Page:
AIPT: What’s the reaction usually the first time you tell someone about the premise behind the movie?
Cornack: That’s never an easy task. I’ve told so many people, even throughout filming it, just people here in LA, “What are you working on?” And having people read the script was hard. Seeing the title was hard. Yeah, it’s not easy. You have to just say, “It’s about a guy who puts things up his butt, but it’s handled with care and it has some taste in it. And it’s played straight the entire time. Or you just take the route of, “You’ll just have to see it and find out.” It is always an easier way to deal with it, I think.
AIPT: You mentioned that it hearkens back to a lot of crime movies from the 80s. It’s basically like a long police procedural. Are you a fan of those types of shows and movies?
Cornack: Yes, absolutely. Heat, that’s early 90s, but Heat was a big part of it. Yeah. I’m a big fan of all the genres you’ve seen in it. It was kind of a love letter to all of those in the weirdest way imaginable. We just wanted it to feel like you were in familiar territory kind of because you’ve been in a diner before with a cop and the cliche cat-and-mouse game, but that would just ensue the reminder of how you have to remind yourself that it’s about a guy putting stuff up his butt, which is funny to us. We thought having to remind yourself that throughout a movie, that’s the kind of humor we’re all into. So yeah, none of that was a good answer.
AIPT: Not only are you the director of it, but you are Butt Boy. Do you prefer working in front of the camera or behind it?
Cornack: Oh, behind it for sure. I only kind of acted in this because we did a short film online. We kind of have a comedy sketch group, which is kind of more on the nose humor. It would be way more obvious to people that, “Oh, this is a comedy.” And the original Butt Boy is just a minute long sketch, that’s kind of where this all came from. I was the guy in that, so it kind of just made sense and I was like, “I can do it.” It was kind of an easy role to play, he’s kind of just like a numb down and out guy, so I ended up doing it.
I do enjoy acting, but I don’t think I’ll ever act in my own films again. It was just a lot and a daunting process, and I’m not a big fan of watching myself at all. But it just kind of made sense all around and we knew we could do it and it would just save a lot of headache.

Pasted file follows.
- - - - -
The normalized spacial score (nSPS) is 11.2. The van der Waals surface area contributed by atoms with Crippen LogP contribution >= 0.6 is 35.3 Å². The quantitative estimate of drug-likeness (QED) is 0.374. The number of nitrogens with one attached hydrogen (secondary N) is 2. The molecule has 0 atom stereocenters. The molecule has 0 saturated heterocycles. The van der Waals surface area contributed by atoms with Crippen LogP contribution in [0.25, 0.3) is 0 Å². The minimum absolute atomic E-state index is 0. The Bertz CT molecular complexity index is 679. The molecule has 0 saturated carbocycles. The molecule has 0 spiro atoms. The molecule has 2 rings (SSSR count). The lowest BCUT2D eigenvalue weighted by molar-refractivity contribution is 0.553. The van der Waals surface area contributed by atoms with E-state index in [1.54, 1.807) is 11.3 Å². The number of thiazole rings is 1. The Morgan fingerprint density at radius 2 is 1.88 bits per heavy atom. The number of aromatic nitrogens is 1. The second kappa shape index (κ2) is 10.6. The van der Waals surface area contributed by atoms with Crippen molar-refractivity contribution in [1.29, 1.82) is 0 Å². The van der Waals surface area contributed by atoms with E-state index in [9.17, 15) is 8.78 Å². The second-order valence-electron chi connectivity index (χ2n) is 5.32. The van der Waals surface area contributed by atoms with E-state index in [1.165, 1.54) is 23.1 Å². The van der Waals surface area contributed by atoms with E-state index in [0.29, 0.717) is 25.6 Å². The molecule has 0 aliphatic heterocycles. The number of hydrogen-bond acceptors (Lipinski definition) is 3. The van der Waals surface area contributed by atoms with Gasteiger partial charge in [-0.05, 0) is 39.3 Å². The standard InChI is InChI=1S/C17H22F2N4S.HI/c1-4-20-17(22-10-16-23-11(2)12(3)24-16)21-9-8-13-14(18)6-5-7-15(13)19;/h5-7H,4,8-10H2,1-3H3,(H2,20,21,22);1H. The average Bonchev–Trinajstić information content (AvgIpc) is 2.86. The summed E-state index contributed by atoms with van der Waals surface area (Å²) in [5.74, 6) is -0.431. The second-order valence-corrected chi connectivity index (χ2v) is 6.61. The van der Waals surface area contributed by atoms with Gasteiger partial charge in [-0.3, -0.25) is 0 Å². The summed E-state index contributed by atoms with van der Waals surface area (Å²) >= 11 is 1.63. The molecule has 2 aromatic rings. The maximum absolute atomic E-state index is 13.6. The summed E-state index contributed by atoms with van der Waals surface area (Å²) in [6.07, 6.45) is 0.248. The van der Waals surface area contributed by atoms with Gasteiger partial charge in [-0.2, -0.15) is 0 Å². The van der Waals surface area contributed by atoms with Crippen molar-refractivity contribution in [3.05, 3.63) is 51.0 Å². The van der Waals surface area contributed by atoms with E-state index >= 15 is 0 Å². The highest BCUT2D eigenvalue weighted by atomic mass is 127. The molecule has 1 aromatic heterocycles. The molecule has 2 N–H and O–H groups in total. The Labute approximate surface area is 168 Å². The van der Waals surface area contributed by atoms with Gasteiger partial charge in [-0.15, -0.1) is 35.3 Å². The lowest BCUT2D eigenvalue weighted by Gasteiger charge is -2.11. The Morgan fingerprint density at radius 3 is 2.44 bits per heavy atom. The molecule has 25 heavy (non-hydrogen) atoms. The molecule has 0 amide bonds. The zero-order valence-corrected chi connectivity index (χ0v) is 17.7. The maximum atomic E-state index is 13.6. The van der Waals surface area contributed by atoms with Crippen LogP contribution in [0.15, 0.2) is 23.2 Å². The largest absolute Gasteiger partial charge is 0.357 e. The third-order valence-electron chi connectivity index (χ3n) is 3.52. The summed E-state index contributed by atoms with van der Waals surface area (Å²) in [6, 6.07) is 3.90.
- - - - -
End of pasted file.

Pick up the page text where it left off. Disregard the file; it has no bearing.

AIPT: What genre would you like to take on next?
Cornack: I’m going back and forth. We just shot something else, we’re doing a pilot with the Tiny Cinema crew. It’s called Tiny Cinema, in fact. And it’s kind of like our version of The Twilight Zone, it’s our anthology series. So it’s three horror-comedy episodes back to back, and it has this host that kind of guides you through the three different worlds. So they’re these little mini Butt Boys with different jokes obviously, but they’re plenty more horror.
But I’m all over the place, personally, man. I’m a comedy first and foremost. This is kind of a weird one to come out of the gate with because it leaned more almost towards a drama and all the other genres that are involved with it, but I love everything. I love campy sci-fi stuff, I’m working on scripts left and right trying to cover all of them, but all very much based in comedy. Comedy has to come first for me personally. Even more on the nose obvious humor stuff I’m a huge fan of and yeah, that’s kind of kind of the stance on it.
AIPT: What other future projects are you working on?
Cornack: We have a couple of movies in the pipeline. We have a movie called Green Palm, which is just the script right now, but it’s about a country club in the 90s with all these different characters that work at a country club and this murder goes down, kind of like a Coen Brothers kind of thing, it’s like a Fargo almost, but a guy hires a hit man to kill his wife, and all these employees at the country club end up being involved in this twisted, funny tale. That’s one of them.
We have a period piece, we have a couple of series we’re working on as well, but yeah, it’s all over the place. Writing never stops, especially during this quarantine. I think everybody is kind of huddled away on their computers trying to get scripts done.